Every society has a breaking point. In Boston it was the tea tax; in France it was Marie Antoinette’s wigs. If you’re curious where the breaking point may lie in Russia, try slamming the door as you get out of a taxicab — even the most rickety Soviet-era Lada. What will pass across the driver’s face is an expression of such exquisite suffering that you will first apologize and then run. Russians love their cars.

Continue reading

SPECIAL EXTRA: Blood on the Russian Rails

What used to be the Nevsky Express

At 9:30 pm Moscow time on Saturday, the Nevsky Express high-speed train bound from Moscow for St. Petersburg derailed.   Three hours later, the Kremlin’s RIA Novosti newswire reported 10 passengers had been killed and 130 injured. But five hours after that, RIA was reporting that two dozen had been killed only 90 injured, and indicating that “the death toll could rise as new bodies were being taken out of the deformed railroad cars.”  32 passengers were reported missing. Nearly 700 people were on the train.  By the following afternoon, it was clear that more than three dozen had perished, triple the initial a report.

Quoting an anonymous source in “law enforcement,” RIA Novosti also reported on the cause of the derailment:  “Preliminarily, an explosion occurred under the ninth car,” it stated. “There was a clap. The last two cars almost fell apart. I’ve seen such things only in movies,” a passenger named Alexander told the newswire.

Once again, Russia rescue efforts were pathetic and infuriating.

Continue reading

Annals of Russia’s Unfriendly Skies

Paul Goble reports:

Russia’s domestic air transportation system – hitherto the only reliable year-round link for many places in that enormous country which lack railways or all-season roads – continues to decline, despite past promises by Vladimir Putin and more recent ones by President Dmitry Medvedev that Moscow will subsidize some routes and build new airports.

In an article posted online today, journalist Natalya Malinina reports that the number of airports in the Russian Federation fell from 1302 in 1991 to 451 in 2002 to 351 in 2007, with 45 more closing I the last year alone and more likely to be forced to close in the coming months because of infrastructure problems.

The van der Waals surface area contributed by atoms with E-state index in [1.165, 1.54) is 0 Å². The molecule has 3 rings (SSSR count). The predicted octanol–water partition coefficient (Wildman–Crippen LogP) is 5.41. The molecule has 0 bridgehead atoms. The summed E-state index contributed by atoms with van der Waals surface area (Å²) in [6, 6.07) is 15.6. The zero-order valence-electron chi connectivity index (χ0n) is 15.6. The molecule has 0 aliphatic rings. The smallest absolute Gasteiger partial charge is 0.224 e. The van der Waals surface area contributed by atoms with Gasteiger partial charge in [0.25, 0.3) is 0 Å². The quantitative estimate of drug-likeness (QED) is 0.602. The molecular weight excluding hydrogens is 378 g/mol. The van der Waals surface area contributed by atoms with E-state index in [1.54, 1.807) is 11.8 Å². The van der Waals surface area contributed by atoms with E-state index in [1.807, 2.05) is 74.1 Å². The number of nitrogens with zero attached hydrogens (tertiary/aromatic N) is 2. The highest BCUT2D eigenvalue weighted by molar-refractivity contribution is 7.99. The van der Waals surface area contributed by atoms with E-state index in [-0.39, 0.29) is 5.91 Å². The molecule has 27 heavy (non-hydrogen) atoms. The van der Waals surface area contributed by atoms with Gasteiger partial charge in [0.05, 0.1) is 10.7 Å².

This decline in the number of domestic airports has been paralleled by an equally precipitous fall in the number of domestic carriers, from a high of 393 in 1994 to 299 in 2000 to 41 today, a fall-off that reflects the failure of many of the spinoffs from the state airline, sometimes known as “baby Aeroflots,” to make a profit. And in addition, the number of Russian airports handling international flights has fallen sharply as well. In the 1990s, many of the country’s regional airports handled flights to neighboring countries both within the former Soviet space and more broadly, but the number doing so now has fallen to 69 and the government plans to reduce that figure to eight.

In addition to the obvious centralizing and isolating consequences of this trend, one far more extreme than was the case in the last years of Soviet power, this post-1991 collapse in domestic air transportation makes it far more difficult for the regions to attract investment from other regions or abroad or thus to retain workers and their families. But a major reason for this collapse lies precisely in a Soviet-era arrangement that the Russian government has not changed. Unlike some forms of transportation infrastructure, airports remain federal property, and consequently, even those regional leaders who would like to spend money to build up these hubs are not able to without Moscow’s permission.

At various points during his presidency, Vladimir Putin promised to do something about domestic air transport. He even made it the subject of a section of his 2004 message to the Duma, but despite his words and those of his subordinates, Moscow did little or nothing even to slow the decline in this sector. With the coming to office of Dmitry Medvedev, some aviation and regional officials have expressed the hope that things may change. On the one hand, they point to Transportation Minister Igor Levitin’s promise in Sochi on May 24th that Moscow will begin to subsidize some regional air routes in order to prevent a further contraction. And on the other, these same officials cite the Kremlin press service report on June 3rd that Medvedev is concerned about the terrible state of the country’s airports, where conditions are now so bad that often “airplanes do not fly” even within a single federation subject let alone among them. But in reporting these hopes, Malinina suggests that Russians should be asking themselves whether those who destroyed the country’s air network can be trusted to rebuild it, whether the subsidies will actually support flying or be corruptly siphoned off, and whether the big plans Moscow has announced for a few places are either possible or safe?

Russia’s Deadly Roads

BusinessWeek magazine reports: